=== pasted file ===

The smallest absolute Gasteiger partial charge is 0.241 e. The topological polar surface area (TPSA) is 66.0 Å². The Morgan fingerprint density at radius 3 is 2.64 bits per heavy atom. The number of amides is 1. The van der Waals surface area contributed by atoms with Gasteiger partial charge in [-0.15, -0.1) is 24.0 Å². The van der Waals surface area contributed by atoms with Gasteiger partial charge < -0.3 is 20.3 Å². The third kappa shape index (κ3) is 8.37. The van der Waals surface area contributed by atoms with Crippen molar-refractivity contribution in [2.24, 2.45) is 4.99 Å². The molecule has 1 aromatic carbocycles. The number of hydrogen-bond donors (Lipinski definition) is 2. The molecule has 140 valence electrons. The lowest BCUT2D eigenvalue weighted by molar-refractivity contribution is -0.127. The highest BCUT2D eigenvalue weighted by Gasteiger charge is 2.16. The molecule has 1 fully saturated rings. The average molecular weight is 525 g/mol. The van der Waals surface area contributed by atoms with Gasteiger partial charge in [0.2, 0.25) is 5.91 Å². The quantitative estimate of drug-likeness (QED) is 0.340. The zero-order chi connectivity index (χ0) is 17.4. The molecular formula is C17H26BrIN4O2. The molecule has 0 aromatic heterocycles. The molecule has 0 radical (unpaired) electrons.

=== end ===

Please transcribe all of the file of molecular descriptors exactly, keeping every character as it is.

The smallest absolute Gasteiger partial charge is 0.241 e. The topological polar surface area (TPSA) is 66.0 Å². The Morgan fingerprint density at radius 3 is 2.64 bits per heavy atom. The number of amides is 1. The van der Waals surface area contributed by atoms with Gasteiger partial charge in [-0.15, -0.1) is 24.0 Å². The van der Waals surface area contributed by atoms with Gasteiger partial charge < -0.3 is 20.3 Å². The third kappa shape index (κ3) is 8.37. The van der Waals surface area contributed by atoms with Crippen molar-refractivity contribution in [2.24, 2.45) is 4.99 Å². The molecule has 1 aromatic carbocycles. The number of hydrogen-bond donors (Lipinski definition) is 2. The molecule has 140 valence electrons. The lowest BCUT2D eigenvalue weighted by molar-refractivity contribution is -0.127. The highest BCUT2D eigenvalue weighted by Gasteiger charge is 2.16. The molecule has 1 fully saturated rings. The average molecular weight is 525 g/mol. The van der Waals surface area contributed by atoms with Gasteiger partial charge in [0.2, 0.25) is 5.91 Å². The quantitative estimate of drug-likeness (QED) is 0.340. The zero-order chi connectivity index (χ0) is 17.4. The molecular formula is C17H26BrIN4O2. The molecule has 0 aromatic heterocycles. The molecule has 0 radical (unpaired) electrons.